Accordingly, ChatGPT threatens to significantly harm the educational attainment, as well as the intellectual life, of students of medicine and the subjects that compliment it.  This poses a serious threat to the ability of such students to deliver safe and effective care once they graduate to clinical practice.  As such, institutions that provide medical education must react to the existence, availability, and rapidly increasing competency of GPT models.  A suggested intervention is for such institutions to reintroduce in-person written examinations – ideally that are handwritten, or at least that have no access to ChatGPT – in order to more accurately assess the extent to which students understand the work they submit.


  1. TB Brown, B Mann, N Ryder, et al. Language models are few-shot learners. NIPS’20: Proceedings of the 34th International Conference on Neural Information Processing Systems. December 2020; 159: 1877–1901. Available at
  2. OpenAI. GPT-3.5. 2021. [accessed 01 May 2023]
  3. OpenAI. GPT-4. 2023. [accessed 01 May 2023]
  4. University of Cambridge. ChatGPT (We need to talk). 05 April 2023. Available at [accessed 01 May 2023]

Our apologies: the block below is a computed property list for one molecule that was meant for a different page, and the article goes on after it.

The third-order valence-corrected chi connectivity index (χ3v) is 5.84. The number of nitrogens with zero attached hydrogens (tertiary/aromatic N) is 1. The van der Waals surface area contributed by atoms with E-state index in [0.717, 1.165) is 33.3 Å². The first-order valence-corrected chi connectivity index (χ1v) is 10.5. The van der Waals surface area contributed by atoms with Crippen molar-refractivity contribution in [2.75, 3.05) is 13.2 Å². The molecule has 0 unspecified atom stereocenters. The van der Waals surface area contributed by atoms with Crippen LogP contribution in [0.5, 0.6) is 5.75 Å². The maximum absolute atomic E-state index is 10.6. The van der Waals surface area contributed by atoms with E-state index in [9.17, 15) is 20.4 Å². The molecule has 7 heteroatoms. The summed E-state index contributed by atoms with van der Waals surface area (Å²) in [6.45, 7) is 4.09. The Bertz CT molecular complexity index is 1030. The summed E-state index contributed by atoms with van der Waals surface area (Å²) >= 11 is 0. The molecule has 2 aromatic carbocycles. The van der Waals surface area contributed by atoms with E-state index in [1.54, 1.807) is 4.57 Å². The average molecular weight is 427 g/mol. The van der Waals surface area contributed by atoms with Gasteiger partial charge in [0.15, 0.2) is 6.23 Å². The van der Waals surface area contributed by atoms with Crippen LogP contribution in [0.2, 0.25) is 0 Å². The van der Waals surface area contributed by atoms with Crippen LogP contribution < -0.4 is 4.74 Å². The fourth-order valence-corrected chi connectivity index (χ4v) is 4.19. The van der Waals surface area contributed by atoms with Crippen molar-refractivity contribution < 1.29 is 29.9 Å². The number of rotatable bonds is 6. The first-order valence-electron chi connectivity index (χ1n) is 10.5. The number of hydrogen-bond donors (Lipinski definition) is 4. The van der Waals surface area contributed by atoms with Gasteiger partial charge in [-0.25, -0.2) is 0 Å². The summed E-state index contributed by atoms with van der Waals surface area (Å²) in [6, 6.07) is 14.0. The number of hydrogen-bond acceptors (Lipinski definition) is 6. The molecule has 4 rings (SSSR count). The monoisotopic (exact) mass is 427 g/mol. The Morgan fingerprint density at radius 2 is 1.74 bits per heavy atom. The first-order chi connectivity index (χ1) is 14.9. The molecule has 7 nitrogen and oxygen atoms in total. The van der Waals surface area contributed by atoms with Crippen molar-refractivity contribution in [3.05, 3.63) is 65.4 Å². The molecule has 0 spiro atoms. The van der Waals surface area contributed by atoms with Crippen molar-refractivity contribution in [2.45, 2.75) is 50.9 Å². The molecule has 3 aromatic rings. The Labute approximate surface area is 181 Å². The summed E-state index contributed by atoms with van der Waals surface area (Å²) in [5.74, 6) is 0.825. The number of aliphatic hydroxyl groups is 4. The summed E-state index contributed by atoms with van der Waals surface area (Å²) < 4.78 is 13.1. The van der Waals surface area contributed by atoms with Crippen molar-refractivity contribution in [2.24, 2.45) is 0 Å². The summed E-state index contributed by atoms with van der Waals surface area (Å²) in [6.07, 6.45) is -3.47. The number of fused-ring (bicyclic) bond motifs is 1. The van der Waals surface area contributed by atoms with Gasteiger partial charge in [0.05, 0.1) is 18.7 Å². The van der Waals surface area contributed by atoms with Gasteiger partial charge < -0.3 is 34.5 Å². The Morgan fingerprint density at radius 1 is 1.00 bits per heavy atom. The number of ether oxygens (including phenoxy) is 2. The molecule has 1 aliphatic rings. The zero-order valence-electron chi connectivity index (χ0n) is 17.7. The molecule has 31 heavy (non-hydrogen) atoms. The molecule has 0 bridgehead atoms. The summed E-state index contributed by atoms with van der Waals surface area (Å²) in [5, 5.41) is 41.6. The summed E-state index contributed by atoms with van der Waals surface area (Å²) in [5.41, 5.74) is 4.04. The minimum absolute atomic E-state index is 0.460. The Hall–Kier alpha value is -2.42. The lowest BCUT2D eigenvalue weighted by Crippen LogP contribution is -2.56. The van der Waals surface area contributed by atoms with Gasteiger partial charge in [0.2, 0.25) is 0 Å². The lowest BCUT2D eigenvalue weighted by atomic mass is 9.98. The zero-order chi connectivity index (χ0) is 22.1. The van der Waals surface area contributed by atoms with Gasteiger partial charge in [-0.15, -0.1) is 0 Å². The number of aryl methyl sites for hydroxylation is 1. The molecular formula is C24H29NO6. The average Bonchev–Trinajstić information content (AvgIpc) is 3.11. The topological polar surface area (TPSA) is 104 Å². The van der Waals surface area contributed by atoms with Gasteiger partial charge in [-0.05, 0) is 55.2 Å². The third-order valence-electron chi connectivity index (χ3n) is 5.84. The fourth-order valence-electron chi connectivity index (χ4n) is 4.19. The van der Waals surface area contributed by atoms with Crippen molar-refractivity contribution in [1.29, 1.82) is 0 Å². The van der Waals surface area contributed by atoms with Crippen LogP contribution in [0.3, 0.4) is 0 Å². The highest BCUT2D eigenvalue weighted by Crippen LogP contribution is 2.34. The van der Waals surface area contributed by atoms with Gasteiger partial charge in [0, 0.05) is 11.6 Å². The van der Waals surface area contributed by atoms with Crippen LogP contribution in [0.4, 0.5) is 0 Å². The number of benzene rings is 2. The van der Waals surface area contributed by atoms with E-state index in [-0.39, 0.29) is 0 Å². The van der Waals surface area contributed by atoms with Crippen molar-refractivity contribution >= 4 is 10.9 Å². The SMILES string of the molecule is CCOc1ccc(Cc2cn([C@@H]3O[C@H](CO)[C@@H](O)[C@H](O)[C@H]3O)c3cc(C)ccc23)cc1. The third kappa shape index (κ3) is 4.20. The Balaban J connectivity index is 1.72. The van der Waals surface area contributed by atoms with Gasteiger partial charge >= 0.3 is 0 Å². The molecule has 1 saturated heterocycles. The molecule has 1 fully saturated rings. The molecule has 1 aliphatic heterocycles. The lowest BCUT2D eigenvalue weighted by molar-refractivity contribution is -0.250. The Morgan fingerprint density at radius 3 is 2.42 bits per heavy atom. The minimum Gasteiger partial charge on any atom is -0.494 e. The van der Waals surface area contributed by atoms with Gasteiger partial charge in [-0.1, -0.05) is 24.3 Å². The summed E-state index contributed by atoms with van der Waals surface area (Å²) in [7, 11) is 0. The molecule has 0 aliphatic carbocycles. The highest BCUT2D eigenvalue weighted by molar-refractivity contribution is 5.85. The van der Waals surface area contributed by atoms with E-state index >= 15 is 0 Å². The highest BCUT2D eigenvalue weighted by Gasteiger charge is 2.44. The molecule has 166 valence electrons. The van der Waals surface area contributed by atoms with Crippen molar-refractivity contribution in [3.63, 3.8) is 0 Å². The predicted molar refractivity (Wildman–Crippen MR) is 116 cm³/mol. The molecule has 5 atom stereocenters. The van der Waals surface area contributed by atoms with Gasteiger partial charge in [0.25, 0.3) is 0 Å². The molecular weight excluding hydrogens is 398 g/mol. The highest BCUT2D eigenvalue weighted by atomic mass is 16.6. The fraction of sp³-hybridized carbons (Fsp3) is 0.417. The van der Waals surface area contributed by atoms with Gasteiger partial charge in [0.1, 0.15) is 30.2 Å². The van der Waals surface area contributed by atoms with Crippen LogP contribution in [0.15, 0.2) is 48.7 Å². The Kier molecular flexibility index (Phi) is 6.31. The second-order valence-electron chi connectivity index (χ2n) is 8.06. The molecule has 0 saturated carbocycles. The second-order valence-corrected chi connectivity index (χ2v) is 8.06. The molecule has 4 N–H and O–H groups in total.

5. H Alkaissi and SI McFarlane. Artificial Hallucinations in ChatGPT: Implications in Scientific Writing. Cureus 19 February 2023; 15(2): e35179. DOI: 10.7759/cureus.35179.

Featured Photo by Glenn Carstens-Peters on Unsplash

The BJGP is the world-leading primary care journal. At BJGP Life we add multi-media comment and opinion for the primary care community.

Notify of

This site uses Akismet to reduce spam. Learn how your comment data is processed.

Newest Most Voted
Inline Feedbacks
View all comments

[…] R Armitage. ChatGPT: a threat to medical education? BJGP Life 11 May 2023. […]

Ethics of the Ordinary
11 months ago

Richard Armitage argues that, in three well-defined contexts, clinical decision-making should be delegated to AI systems either today or in the very near future.

Previous Story

Going Greener! The story of our success

Next Story

Green iron: normalising plant-focused diets and the need for updated online nutritional resources

Latest from Bright Ideas and Innovation

It’s only a game!

...the very same addictive nature of gaming that keeps people sedentary can be harnessed to promote

Would love your thoughts, please comment.x
Skip to toolbar